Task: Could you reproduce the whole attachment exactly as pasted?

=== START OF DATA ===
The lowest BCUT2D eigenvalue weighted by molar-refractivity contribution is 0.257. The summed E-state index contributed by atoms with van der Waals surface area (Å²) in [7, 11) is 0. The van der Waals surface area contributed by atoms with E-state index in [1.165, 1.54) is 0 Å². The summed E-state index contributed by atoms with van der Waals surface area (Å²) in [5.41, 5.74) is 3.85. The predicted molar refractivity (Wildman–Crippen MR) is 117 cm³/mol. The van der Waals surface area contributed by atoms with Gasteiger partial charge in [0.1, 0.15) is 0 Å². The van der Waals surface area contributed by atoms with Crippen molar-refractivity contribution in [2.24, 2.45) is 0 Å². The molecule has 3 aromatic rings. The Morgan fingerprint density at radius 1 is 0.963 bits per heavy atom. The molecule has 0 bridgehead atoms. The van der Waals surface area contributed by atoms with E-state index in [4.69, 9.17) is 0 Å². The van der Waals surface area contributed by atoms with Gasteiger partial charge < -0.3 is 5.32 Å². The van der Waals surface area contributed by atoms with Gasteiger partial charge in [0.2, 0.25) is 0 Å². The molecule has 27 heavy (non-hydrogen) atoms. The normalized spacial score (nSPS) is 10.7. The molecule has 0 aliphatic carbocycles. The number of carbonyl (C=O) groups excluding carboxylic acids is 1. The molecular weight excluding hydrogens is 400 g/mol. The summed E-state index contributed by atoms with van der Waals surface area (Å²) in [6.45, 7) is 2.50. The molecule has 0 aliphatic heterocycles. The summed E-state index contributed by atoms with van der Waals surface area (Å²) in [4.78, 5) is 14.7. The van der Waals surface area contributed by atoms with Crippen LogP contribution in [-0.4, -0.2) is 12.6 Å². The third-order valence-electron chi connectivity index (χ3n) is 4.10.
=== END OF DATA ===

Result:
The lowest BCUT2D eigenvalue weighted by molar-refractivity contribution is 0.257. The summed E-state index contributed by atoms with van der Waals surface area (Å²) in [7, 11) is 0. The van der Waals surface area contributed by atoms with E-state index in [1.165, 1.54) is 0 Å². The summed E-state index contributed by atoms with van der Waals surface area (Å²) in [5.41, 5.74) is 3.85. The predicted molar refractivity (Wildman–Crippen MR) is 117 cm³/mol. The van der Waals surface area contributed by atoms with Gasteiger partial charge in [0.1, 0.15) is 0 Å². The van der Waals surface area contributed by atoms with Crippen molar-refractivity contribution in [2.24, 2.45) is 0 Å². The molecule has 3 aromatic rings. The Morgan fingerprint density at radius 1 is 0.963 bits per heavy atom. The molecule has 0 bridgehead atoms. The van der Waals surface area contributed by atoms with E-state index in [4.69, 9.17) is 0 Å². The van der Waals surface area contributed by atoms with Gasteiger partial charge < -0.3 is 5.32 Å². The van der Waals surface area contributed by atoms with Gasteiger partial charge in [0.2, 0.25) is 0 Å². The molecule has 27 heavy (non-hydrogen) atoms. The normalized spacial score (nSPS) is 10.7. The molecule has 0 aliphatic carbocycles. The number of carbonyl (C=O) groups excluding carboxylic acids is 1. The molecular weight excluding hydrogens is 400 g/mol. The summed E-state index contributed by atoms with van der Waals surface area (Å²) in [6.45, 7) is 2.50. The molecule has 0 aliphatic heterocycles. The summed E-state index contributed by atoms with van der Waals surface area (Å²) in [4.78, 5) is 14.7. The van der Waals surface area contributed by atoms with Crippen LogP contribution in [-0.4, -0.2) is 12.6 Å². The third-order valence-electron chi connectivity index (χ3n) is 4.10.